TQ: What is the oddest bit of information that you came across in your research?
Lee: Apparently, Oscar Wilde stopped by Leadville during a tour of the United States and proclaimed that a sign begging saloon patrons not to shoot the pianist was “the only rational method of art criticism” he had ever come across. That factoid was just too good to leave out.
TQ: Tell us something about The Dead of Winter that is not in the book description.
Lee: Cora Oglesby’s original name was Miriam. Her name came to me as “Mad Madam Mim” when she first popped into my head, and that’s how I thought of her for three years. Her name changed to (the possibly more historically accurate) Cora when I signed with Angry Robot. They requested the name change so as not to cause confusion between my books and the fantastic protagonist Miriam Black of Chuck Wendig’s Blackbirds. Still, the name Miriam occasionally pops into my head when I think of the character.
TQ: Who was the easiest character to write and why? Hardest and why?
Lee: The Catholic priest Father Baez was the easiest for me to write. I based him on a colleague of mine at the university who is one of the kindest, quietest people I have ever met. Writing the scenes with this character was as simple as imagining how the real-life inspiration would handle a person like Cora Oglesby. On the other hand, my biggest challenge was Fodor Glava, the main antagonist. He’s a classic narcissistic villain, but I didn’t want him to become a cartoonish exaggeration of the trope. I tried to incorporate some development to explain why he views the world as he does.
TQ: Without giving anything away, what is/are your favorite scene(s) in The Dead of Winter?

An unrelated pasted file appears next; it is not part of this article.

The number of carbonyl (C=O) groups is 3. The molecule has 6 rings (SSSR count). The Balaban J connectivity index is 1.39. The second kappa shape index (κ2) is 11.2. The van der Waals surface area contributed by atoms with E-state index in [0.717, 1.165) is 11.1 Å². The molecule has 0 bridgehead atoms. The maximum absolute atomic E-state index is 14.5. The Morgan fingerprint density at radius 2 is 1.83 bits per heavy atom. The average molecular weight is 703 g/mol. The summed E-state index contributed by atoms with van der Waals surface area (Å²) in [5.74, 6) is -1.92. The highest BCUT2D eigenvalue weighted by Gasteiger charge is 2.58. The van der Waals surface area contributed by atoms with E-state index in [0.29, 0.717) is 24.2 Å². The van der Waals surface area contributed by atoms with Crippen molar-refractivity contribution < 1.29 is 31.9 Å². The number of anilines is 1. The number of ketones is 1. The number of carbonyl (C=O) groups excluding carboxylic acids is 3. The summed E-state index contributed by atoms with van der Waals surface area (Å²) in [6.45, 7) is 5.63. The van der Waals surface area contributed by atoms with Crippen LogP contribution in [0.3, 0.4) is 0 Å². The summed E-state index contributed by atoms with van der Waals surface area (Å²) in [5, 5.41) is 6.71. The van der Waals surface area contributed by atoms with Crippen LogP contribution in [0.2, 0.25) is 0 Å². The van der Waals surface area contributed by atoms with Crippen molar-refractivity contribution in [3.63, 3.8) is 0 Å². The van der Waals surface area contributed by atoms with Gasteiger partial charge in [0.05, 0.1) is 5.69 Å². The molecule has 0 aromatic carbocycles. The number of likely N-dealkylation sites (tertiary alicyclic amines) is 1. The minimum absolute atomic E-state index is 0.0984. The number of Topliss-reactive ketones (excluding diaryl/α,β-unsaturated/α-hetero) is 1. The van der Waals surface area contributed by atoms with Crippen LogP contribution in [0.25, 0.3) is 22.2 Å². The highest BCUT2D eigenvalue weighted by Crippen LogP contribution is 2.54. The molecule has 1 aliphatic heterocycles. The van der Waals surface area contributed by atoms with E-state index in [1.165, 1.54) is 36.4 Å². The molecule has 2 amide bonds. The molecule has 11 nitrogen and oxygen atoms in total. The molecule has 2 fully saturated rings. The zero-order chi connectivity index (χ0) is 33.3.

Lee: The scene on the train when Cora first meets traveling Englishman James Townsend has always been a favorite of mine. It captures both Cora and Ben’s relationship as well as how she handles the strangers she meets in her travels.
TQ: What's next?
Lee: I’m currently working on research and a synopsis for a third book in the series, but I also have a science fantasy story set in Soviet Russia that is demanding more and more of my head space.
TQ: Thank you for joining us at The Qwillery.
Lee: The pleasure was all mine!
About The Dead of Winter
The Dead of Winter
Angry Robot, October 30, 2012 (US/Can)
Mass Market Paperback and eBook
November 1, 2012 (UK)
Cora and her husband hunt things – things that shouldn’t exist.
When the marshal of Leadville, Colorado, comes across a pair of mysterious deaths, he turns to Cora to find the creature responsible. But if Cora is to overcome the unnatural tide threatening to consume the small town, she must first confront her own tragic past as well as her present.
A stunning supernatural novel that will be quickly joined by a very welcome sequel, She Returns From War, in February 2013.
File Under: Dark Fantasy [ Winter Chill | Small Town Blues | Dead Reckoning | Sharp Shooter ]
Lee’s short fiction has appeared in Ensorcelled and Morpheus Tales, the latter of which awarded him second place in a flash fiction contest. In 2009, a friend challenged him to participate in National Novel Writing Month, and the resulting manuscript became his debut novel, The Dead of Winter. It will be published in 2012, and the sequel She Returns From War arrives in 2013.
In his spare minutes between writing and shepherding graduate students at his day job, Lee still indulges in his oldest passions: books and video games. He and his girlfriend live in Colorado with their imaginary corgi Fubsy Bumble. You can track him down online via Facebook, Twitter, and Goodreads.